“I was Almost a School Shooter”

By Zack Newkirk ’22

Empathy, the ability to understand and share the feelings of another person. Empathy is something we can all get better at. Whether that means trying to see someone’s background or reaching out to let them know that they are loved. The truth is, empathy is a rare thing in the world today, the result of which being a severe outbreak of violent acts. Acts that are a call to the world for change. Most people hardly acknowledge a call for something to change. A change that would result in a community where everyone loves everyone. There are already small communities like this, such as Regis Jesuit, where we strive to love everyone.

Some acts that have been committed due to lack of empathy have hit close to home for Coloradans. In 1999 the Columbine shooting seemed to change security within schools, but did it really change how the people inside schools interact with each other? Aaron Stark, who attended Denver North High School in 1996, tells a powerful story of his childhood and what drove him to the point of almost becoming a school shooter. Stark was surrounded by drugs, hatred, and isolation throughout his childhood, so these were the only things he ever knew. He shares his feelings in a very powerful TED Talk called “I Was Almost A School Shooter”, that brings him to tears. Stark lived a troubled life at home, he moved around a lot due to the fact that his parents were always running from the law, and his parents constantly telling him he was worthless.

Unfortunately, it wasn’t any better for him at school, Stark was constantly bullied by his fellow classmates for his obesity and never settling down at one school. “If someone tells you you’re worthless enough, you will believe it,” Stark said in his TED Talk. With all these people telling him this, he finally snapped. He later says that he had everything set in place, including a gun, and was planning on shooting up his school or a mall’s food court. What changed his life was when his only friend, whose name was not mentioned in the video, brought him over to his house and fed him dinner. “He treated me like a normal human being, which was something I don’t think I’d ever felt in my life,” Stark said.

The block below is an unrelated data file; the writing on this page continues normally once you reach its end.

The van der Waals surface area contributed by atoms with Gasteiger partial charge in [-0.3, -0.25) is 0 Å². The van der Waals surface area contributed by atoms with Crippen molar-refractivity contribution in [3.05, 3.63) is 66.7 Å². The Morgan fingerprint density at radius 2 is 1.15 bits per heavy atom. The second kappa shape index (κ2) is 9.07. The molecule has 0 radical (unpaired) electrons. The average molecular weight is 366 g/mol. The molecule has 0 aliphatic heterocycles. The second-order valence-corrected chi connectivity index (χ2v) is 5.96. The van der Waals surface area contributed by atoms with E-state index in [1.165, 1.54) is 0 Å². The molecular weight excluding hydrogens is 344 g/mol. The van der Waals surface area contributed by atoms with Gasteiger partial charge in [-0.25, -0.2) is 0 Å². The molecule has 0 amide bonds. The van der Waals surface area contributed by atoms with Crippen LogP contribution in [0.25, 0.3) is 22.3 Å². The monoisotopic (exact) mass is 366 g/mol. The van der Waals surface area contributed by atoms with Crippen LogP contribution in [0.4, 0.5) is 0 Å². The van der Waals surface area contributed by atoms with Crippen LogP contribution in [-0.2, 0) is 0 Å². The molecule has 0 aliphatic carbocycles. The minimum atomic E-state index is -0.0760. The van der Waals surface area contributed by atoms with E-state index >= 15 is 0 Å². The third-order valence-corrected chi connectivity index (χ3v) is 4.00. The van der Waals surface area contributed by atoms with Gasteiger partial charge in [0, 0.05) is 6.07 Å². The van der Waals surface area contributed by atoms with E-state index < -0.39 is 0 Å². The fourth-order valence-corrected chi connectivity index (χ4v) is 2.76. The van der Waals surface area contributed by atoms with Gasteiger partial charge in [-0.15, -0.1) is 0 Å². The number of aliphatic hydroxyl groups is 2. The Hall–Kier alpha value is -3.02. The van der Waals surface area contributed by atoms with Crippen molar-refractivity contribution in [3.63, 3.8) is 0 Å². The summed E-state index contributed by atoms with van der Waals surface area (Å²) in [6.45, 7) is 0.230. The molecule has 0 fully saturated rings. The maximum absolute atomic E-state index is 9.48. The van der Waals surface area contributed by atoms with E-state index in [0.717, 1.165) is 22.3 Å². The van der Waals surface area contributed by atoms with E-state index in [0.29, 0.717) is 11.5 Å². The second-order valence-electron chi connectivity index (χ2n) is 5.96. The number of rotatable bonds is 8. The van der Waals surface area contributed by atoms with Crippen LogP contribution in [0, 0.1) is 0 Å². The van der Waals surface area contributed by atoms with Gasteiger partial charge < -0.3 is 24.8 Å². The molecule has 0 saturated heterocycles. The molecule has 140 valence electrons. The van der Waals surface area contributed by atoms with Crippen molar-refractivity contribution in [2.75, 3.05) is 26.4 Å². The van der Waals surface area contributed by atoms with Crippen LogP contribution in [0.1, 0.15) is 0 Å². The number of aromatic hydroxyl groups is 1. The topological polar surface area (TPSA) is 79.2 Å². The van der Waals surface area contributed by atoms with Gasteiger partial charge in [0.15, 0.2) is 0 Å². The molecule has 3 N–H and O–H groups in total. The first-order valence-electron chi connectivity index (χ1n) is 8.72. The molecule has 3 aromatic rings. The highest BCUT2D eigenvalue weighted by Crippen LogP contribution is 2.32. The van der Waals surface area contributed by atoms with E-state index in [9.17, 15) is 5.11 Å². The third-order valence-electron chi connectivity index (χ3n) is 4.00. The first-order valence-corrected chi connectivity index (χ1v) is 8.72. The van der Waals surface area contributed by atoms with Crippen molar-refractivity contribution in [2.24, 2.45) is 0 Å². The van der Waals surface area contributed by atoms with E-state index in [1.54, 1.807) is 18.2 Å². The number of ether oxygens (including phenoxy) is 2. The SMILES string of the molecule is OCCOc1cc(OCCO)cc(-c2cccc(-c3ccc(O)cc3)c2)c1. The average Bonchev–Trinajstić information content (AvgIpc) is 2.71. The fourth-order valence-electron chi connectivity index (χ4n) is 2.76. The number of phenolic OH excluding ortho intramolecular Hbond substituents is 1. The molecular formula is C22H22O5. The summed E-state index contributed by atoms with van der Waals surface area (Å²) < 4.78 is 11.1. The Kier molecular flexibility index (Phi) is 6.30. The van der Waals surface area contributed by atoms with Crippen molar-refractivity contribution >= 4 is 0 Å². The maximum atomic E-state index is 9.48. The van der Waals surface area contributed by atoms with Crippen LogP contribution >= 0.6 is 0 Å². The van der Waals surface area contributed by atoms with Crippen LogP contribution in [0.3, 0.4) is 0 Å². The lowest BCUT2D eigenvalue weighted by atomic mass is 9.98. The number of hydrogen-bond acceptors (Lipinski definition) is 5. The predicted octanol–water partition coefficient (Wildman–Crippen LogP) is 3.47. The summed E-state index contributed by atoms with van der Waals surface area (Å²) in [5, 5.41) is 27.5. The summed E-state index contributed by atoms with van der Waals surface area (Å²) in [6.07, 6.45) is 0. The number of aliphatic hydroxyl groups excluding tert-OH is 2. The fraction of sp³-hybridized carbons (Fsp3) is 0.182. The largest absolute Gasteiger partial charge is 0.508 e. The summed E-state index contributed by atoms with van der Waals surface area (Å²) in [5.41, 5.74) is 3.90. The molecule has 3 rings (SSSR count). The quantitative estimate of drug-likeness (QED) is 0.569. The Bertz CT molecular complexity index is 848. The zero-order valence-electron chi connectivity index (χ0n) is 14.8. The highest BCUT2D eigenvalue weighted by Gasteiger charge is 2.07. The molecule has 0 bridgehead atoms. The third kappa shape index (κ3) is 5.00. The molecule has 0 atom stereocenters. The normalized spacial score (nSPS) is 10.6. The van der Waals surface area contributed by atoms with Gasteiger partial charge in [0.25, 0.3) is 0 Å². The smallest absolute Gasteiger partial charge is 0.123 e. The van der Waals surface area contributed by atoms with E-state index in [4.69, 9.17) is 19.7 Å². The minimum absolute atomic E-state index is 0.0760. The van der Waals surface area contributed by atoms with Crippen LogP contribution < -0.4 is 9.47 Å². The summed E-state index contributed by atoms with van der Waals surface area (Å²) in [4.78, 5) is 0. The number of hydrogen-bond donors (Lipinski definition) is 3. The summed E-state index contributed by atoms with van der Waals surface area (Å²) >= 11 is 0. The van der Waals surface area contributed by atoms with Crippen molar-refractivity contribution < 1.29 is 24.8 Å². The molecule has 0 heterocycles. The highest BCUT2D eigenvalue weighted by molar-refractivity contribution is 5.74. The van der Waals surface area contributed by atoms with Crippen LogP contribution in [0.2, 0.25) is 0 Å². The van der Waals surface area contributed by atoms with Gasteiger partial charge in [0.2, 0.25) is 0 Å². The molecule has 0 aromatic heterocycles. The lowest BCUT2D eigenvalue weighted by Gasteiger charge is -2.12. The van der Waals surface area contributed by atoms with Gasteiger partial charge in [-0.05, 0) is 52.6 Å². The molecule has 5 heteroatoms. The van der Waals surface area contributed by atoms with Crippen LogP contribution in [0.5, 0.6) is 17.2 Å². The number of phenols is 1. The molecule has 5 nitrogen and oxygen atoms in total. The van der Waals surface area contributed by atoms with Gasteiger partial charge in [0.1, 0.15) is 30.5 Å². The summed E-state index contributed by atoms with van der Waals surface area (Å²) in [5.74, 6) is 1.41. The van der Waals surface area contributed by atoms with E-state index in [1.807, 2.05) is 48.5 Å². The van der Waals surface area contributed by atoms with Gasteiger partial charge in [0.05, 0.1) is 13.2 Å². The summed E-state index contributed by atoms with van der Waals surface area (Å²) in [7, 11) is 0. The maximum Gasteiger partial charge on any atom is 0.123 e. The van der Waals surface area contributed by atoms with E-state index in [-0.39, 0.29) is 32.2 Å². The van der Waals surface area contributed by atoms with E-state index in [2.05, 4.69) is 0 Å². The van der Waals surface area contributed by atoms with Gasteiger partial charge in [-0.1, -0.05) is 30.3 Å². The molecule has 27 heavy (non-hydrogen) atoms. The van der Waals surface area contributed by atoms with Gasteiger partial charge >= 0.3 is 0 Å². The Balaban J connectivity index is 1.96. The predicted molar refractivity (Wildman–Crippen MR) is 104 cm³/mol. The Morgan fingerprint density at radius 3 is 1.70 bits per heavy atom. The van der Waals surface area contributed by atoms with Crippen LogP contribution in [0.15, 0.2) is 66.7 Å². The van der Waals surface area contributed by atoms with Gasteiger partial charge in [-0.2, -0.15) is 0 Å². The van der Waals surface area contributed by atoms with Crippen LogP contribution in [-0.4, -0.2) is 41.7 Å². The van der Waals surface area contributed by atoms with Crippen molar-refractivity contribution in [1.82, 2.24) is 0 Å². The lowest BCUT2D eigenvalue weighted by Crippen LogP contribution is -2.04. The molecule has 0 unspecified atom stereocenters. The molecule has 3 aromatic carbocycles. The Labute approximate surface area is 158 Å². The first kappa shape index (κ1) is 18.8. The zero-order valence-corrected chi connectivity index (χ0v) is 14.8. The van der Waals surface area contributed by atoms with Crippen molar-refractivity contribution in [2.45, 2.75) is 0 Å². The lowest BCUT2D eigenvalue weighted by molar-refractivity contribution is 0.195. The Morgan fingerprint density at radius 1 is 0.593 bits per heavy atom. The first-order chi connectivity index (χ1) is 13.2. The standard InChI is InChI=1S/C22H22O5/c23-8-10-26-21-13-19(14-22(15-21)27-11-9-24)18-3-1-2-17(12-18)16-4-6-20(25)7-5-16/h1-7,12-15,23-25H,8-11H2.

For someone like Aaron Stark, who had never been loved in his life, a friend made the biggest difference in his life and prevented a horrific act. Even Stark’s parents did not care for him and social services were no help to him. At one point, Stark even called social services but, his parents were experienced in dealing with the government and easily blew smoke in order to avoid the situation. In the car ride home, his mom told him, “Next time you should do a better job and I’ll buy you the razor blades.” This comment, that his mom made, is indicative of what he had to come home to for years. It saddened him to his core and left him more devastated than he had ever been before. Although Aaron was surrounded by drugs, hatred, and isolation, a friend who treated him like a human being prevented him from doing something sinister.

His situation is one that we can all learn from because it doesn’t just fall on the kids at school to treat people right, but the parents and families, who children go home to every night. Reaching out to people, or any simple gesture, can make a great difference. Especially when that person has never known what it is like to be cared about. We can all take advice from Aaron and strive to be like his friend who made all the difference in the world. As students and adults at Regis Jesuit we should be dedicated to helping people who are in less fortunate situations than us. We should be reaching out to others and making everyone at our school feel loved.
The TED TALK

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